The Last Time I’ll Write About You, Dawn Lanuza – Book Review

1459165497497

32862824Should I be
Thankful
Or
Regretful
That my only idea
Of love
Is
You?

 

 

 

1459165556078

*ARC received via Netgalley in exchange for an honest review. The thoughts are entirely my own and in no way biased.*

The Last Time I’ll Write About You is a collection of poems that one may write to their ex after a break up if they’re not over the relationship yet, but are trying to move on in life.

The words are just so sad –  the comparison between before and after leaving the reader with a good look of what the writer may have been feeling or trying to emote with the book. I really found it easy to connect with the story the poetess was trying to convey and it didn’t take me long to get sucked into the book.

Though overall, the it wasn’t amazing or extraordinary and didn’t impact me as much as I would have wanted it to, it was still a nice read.

One of my favourite poems from the collection is –

25094002-_sy540_

I had a good time reading this and would definitely recommend it to anybody who likes poetry.

1459165616958

_20160402_201419

 

1460788046527

Goodreads | Amazon | B&N | TBD

1459165672531

8638162Dawn Lanuza writes contemporary romance, young adult fiction and poetry. She’s a music elf by day and a meet cute writer by night. ‘The Boyfriend Backtrack’ is her first book. She currently lives with her family and an adopted dog.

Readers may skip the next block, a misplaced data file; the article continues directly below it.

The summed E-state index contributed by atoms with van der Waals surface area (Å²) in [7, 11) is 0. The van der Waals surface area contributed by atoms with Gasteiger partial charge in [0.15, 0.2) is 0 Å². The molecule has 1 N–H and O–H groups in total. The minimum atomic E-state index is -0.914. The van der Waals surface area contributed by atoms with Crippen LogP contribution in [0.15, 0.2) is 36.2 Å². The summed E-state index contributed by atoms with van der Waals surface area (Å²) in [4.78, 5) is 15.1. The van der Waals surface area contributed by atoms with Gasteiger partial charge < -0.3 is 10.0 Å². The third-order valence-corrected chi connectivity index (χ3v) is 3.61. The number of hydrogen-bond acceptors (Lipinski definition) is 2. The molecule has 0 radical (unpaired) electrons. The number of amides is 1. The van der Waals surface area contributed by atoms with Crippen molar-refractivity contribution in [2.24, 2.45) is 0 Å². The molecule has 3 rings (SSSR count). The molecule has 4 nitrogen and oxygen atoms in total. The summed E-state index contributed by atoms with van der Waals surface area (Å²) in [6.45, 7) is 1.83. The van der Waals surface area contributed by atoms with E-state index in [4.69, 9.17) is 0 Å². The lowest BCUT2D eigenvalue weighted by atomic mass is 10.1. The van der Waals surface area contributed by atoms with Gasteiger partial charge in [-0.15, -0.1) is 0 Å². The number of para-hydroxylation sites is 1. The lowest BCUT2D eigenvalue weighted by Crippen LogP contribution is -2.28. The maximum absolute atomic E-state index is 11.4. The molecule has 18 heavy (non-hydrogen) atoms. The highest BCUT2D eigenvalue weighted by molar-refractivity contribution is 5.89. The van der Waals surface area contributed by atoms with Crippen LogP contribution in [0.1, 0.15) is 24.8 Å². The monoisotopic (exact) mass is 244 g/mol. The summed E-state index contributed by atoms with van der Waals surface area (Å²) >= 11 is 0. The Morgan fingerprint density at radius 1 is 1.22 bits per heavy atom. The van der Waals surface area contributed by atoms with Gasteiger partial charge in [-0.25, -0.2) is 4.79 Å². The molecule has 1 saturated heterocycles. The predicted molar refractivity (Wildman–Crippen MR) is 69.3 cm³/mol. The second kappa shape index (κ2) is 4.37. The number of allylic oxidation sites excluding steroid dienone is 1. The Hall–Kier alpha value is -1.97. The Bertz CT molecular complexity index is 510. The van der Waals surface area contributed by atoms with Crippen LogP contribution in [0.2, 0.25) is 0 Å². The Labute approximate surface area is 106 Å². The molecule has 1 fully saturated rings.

Website | Facebook | Twitter

 

Advertisements

Tell Tale : Short Stories, Jeffrey Archer – Review

1459165497497

33574107Nearly a decade after his last volume of short stories was published, Jeffrey Archer returns with his eagerly-awaited, brand-new collection TELL TALE, giving us a fascinating, exciting and sometimes poignant insight into the people he has met, the stories he has come across and the countries he has visited during the past ten years.

Find out what happens to the hapless young detective from Naples who travels to an Italian hillside town to find out Who Killed the Mayor? and the pretentious schoolboy in A Road to Damascus, whose discovery of the origins of his father’s wealth changes his life in the most profound way.

Revel in the stories of the 1930’s woman who dares to challenge the men at her Ivy League University in A Gentleman and A Scholar while another young woman who thumbs a lift gets more than she bargained for in A Wasted Hour.

These wonderfully engaging and always refreshingly original tales prove not only why Archer has been compared by the critics to Dahl and Maugham, but why he was described by The Times as probably the greatest storyteller of our age.

Continue reading